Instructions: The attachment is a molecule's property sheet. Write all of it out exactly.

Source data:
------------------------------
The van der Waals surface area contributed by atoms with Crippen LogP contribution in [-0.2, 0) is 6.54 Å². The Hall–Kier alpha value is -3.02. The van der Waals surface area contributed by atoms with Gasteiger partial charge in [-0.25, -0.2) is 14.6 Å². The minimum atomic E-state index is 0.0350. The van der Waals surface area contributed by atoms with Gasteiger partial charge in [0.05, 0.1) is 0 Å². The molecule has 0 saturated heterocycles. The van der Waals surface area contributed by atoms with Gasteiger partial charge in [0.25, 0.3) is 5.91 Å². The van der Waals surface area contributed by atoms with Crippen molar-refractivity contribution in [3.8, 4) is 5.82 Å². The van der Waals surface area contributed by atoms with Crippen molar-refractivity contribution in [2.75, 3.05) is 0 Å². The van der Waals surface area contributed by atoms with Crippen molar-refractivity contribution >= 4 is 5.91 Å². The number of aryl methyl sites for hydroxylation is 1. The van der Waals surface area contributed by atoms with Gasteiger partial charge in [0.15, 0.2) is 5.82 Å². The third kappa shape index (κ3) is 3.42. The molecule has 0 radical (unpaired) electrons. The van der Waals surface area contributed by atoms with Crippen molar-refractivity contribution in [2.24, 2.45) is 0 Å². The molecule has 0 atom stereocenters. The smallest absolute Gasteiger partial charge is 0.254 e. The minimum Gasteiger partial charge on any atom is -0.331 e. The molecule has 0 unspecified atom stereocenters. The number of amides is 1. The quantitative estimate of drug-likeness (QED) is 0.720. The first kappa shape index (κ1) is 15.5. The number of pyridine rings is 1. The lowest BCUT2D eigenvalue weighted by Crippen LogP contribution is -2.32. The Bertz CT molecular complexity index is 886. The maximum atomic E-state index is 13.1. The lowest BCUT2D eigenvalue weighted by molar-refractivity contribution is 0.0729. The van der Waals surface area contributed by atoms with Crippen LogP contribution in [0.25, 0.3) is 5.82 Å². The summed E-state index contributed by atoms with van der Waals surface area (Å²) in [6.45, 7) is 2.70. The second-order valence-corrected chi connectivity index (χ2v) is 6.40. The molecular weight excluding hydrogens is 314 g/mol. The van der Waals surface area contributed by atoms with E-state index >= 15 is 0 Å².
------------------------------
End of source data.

The van der Waals surface area contributed by atoms with Crippen LogP contribution in [-0.2, 0) is 6.54 Å². The Hall–Kier alpha value is -3.02. The van der Waals surface area contributed by atoms with Gasteiger partial charge in [-0.25, -0.2) is 14.6 Å². The minimum atomic E-state index is 0.0350. The van der Waals surface area contributed by atoms with Gasteiger partial charge in [0.05, 0.1) is 0 Å². The molecule has 0 saturated heterocycles. The van der Waals surface area contributed by atoms with Gasteiger partial charge in [0.25, 0.3) is 5.91 Å². The van der Waals surface area contributed by atoms with Crippen molar-refractivity contribution in [3.8, 4) is 5.82 Å². The van der Waals surface area contributed by atoms with Crippen molar-refractivity contribution in [2.75, 3.05) is 0 Å². The van der Waals surface area contributed by atoms with Crippen molar-refractivity contribution >= 4 is 5.91 Å². The number of aryl methyl sites for hydroxylation is 1. The van der Waals surface area contributed by atoms with Gasteiger partial charge in [0.15, 0.2) is 5.82 Å². The third kappa shape index (κ3) is 3.42. The molecule has 0 radical (unpaired) electrons. The van der Waals surface area contributed by atoms with Crippen molar-refractivity contribution in [2.24, 2.45) is 0 Å². The molecule has 0 atom stereocenters. The smallest absolute Gasteiger partial charge is 0.254 e. The minimum Gasteiger partial charge on any atom is -0.331 e. The molecule has 0 unspecified atom stereocenters. The number of amides is 1. The quantitative estimate of drug-likeness (QED) is 0.720. The first kappa shape index (κ1) is 15.5. The number of pyridine rings is 1. The lowest BCUT2D eigenvalue weighted by Crippen LogP contribution is -2.32. The Bertz CT molecular complexity index is 886. The maximum atomic E-state index is 13.1. The lowest BCUT2D eigenvalue weighted by molar-refractivity contribution is 0.0729. The van der Waals surface area contributed by atoms with Crippen LogP contribution in [0.25, 0.3) is 5.82 Å². The summed E-state index contributed by atoms with van der Waals surface area (Å²) in [6.45, 7) is 2.70. The second-order valence-corrected chi connectivity index (χ2v) is 6.40. The molecular weight excluding hydrogens is 314 g/mol. The van der Waals surface area contributed by atoms with E-state index >= 15 is 0 Å².